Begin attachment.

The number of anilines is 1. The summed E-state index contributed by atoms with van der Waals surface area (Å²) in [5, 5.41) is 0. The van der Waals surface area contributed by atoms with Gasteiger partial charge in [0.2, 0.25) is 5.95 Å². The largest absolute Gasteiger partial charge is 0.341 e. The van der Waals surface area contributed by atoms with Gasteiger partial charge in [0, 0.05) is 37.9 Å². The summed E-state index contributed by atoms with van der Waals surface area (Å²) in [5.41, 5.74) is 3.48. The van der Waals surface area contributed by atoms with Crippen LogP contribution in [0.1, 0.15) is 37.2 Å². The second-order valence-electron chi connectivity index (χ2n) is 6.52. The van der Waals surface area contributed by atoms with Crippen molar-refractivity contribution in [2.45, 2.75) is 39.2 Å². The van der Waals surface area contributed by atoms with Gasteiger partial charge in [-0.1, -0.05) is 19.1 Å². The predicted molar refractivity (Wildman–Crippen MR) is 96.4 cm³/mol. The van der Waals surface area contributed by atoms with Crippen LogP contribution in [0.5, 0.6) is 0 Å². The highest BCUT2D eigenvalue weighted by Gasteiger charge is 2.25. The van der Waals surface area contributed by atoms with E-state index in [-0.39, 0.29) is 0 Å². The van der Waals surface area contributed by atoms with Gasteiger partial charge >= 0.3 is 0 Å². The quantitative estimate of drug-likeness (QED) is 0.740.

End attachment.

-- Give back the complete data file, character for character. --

The number of anilines is 1. The summed E-state index contributed by atoms with van der Waals surface area (Å²) in [5, 5.41) is 0. The van der Waals surface area contributed by atoms with Gasteiger partial charge in [0.2, 0.25) is 5.95 Å². The largest absolute Gasteiger partial charge is 0.341 e. The van der Waals surface area contributed by atoms with Gasteiger partial charge in [0, 0.05) is 37.9 Å². The summed E-state index contributed by atoms with van der Waals surface area (Å²) in [5.41, 5.74) is 3.48. The van der Waals surface area contributed by atoms with Crippen LogP contribution in [0.1, 0.15) is 37.2 Å². The second-order valence-electron chi connectivity index (χ2n) is 6.52. The van der Waals surface area contributed by atoms with Crippen molar-refractivity contribution in [2.45, 2.75) is 39.2 Å². The van der Waals surface area contributed by atoms with Gasteiger partial charge in [-0.1, -0.05) is 19.1 Å². The predicted molar refractivity (Wildman–Crippen MR) is 96.4 cm³/mol. The van der Waals surface area contributed by atoms with Crippen LogP contribution in [0.5, 0.6) is 0 Å². The highest BCUT2D eigenvalue weighted by Gasteiger charge is 2.25. The van der Waals surface area contributed by atoms with E-state index in [-0.39, 0.29) is 0 Å². The van der Waals surface area contributed by atoms with Gasteiger partial charge >= 0.3 is 0 Å². The quantitative estimate of drug-likeness (QED) is 0.740.